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ABSTRACT: Background and purpose: Approximately 70% of all patients presenting with transient ischemic attack are admitted to the hospital in United States. The duration and cost of hospitalization and associated factors are poorly understood. This article seeks to identify the proportion and determinants of prolonged hospitalization and to determine the impact on hospital charges using nationally representative data. Methods: We determined the national estimates of length of stay, mortality, and charges incurred in patients admitted with transient ischemic attack (diagnosis-related code 524 or 069) using Nationwide Inpatient Sample data from 2002 to 2010. Nationwide Inpatient Sample is the largest all-payer inpatient care database in the United States and contains data from ≈1000 hospitals, which is a 20% stratified sample of US community hospitals. All the variables pertaining to hospitalization were compared in 3 groups on the basis of length of hospital stay (≤ 1, 2-6, and ≥ 7 days). Results: A total of 949 558 patients were admitted with the diagnosis of transient ischemic attack during the study period. The length of hospitalization was ≤ 1, 2 to 6, and ≥ 7 days in 232 732 (24.4%), 662 909 (70%), and 53 917 (5.6%) patients, respectively. The mean hospitalization charges were $10 876, $17 187, and $38 200 for patients hospitalized for ≤ 1, 2 to 6, and ≥ 7 days, respectively. The use of thrombolytics (0.03%, 0.09%, and 0.1%; P<0.0001) for ischemic stroke was very low among the 3 strata defined by length of hospitalization. In the multivariate analysis, the following factors were associated with length of hospitalization of ≥ 2 days: age >65 years (odds ratio [OR], 1.5), women (OR, 1.2), admission to teaching hospitals (OR, 1.1), renal failure (OR, 1.7), hypertension (OR, 1.1), diabetes mellitus (OR, 1.2), chronic lung disease (OR, 1.4), congestive heart failure (OR, 1.4), atrial fibrillation (OR, 1.5), ischemic stroke occurrence (OR, 1.4), Medicare/Medicaid insurance (OR, 1.3), and hospital location in Northeast US region (OR, 1.5; all P values <0.025). Conclusions: Approximately 75% of patients admitted with transient ischemic attack stay in the hospital for ≥ 2 days, with the most important determinants being pre-existing medical comorbidities. Longer duration of hospital stay is associated with 2- to 5-fold greater hospitalization charges.Stroke 04/2013; 44(6). DOI:10.1161/STROKEAHA.111.000590 · 5.72 Impact Factor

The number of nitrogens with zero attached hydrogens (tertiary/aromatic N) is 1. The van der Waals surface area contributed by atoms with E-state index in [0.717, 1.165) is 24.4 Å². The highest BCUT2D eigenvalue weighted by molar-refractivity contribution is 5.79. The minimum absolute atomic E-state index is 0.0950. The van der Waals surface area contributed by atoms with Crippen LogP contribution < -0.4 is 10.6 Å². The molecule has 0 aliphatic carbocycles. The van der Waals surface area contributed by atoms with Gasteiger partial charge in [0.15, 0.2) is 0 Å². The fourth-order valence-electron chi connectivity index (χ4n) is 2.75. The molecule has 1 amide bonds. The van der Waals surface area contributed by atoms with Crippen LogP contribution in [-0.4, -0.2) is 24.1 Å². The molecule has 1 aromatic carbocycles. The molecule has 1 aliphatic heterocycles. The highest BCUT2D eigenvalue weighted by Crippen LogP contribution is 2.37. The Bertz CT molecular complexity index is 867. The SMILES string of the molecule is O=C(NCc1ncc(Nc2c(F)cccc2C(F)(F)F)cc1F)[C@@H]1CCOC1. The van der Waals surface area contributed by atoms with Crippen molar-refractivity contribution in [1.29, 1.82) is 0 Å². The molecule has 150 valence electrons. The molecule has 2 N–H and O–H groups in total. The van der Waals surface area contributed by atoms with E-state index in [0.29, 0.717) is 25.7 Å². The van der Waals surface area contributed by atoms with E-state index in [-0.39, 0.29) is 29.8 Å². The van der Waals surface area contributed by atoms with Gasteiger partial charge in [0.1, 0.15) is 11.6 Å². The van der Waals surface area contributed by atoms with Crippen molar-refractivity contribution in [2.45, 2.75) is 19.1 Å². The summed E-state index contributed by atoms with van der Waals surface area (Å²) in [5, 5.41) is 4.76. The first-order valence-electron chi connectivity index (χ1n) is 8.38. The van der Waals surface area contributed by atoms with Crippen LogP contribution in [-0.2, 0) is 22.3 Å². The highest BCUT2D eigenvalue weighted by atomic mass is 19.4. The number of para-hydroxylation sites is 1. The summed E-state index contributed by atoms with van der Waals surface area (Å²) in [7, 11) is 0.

- Stroke 08/2014; 45(10). DOI:10.1161/STROKEAHA.114.006236 · 5.72 Impact Factor
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ABSTRACT: The number of inpatient admissions for proximal humerus fracture is increasing, but the factors that determine hospitalization are not well documented. We sought to identify predictors of hospital admission among individuals presenting to the emergency department (ED) with a fracture of the proximal humerus.Methods Using the Nationwide Emergency Department Sample for 2010 and 2011, an estimated 285 661 patients were identified and separated into those who were admitted to hospital (19%) and those who were discharged directly home (81%). Multivariable logistic regression modeling was used to identify independent predictors of hospital admission.ResultsFactors associated with admission included increasing age and Charlson comorbidity index, ED visit on a weekday, Medicare and Medicaid insurance, open fracture, injury due to motor vehicle crash, polytrauma, urban teaching hospital, and residence in the Northeast. The lowest ratio of hospital admission to home discharge was noted for uninsured patients (0.09).DiscussionFactors unrelated to medical complexity such as insurance status, geographic region, timing of ED visit, and hospital type are associated with inpatient admission for proximal humerus fracture. Interventions to reduce variation in hospital admission and the influence of nonclinical factors merit attention.Level of EvidenceLevel II, prognostic study.American Journal of Emergency Medicine 11/2014; 33(2). DOI:10.1016/j.ajem.2014.10.045 · 1.27 Impact Factor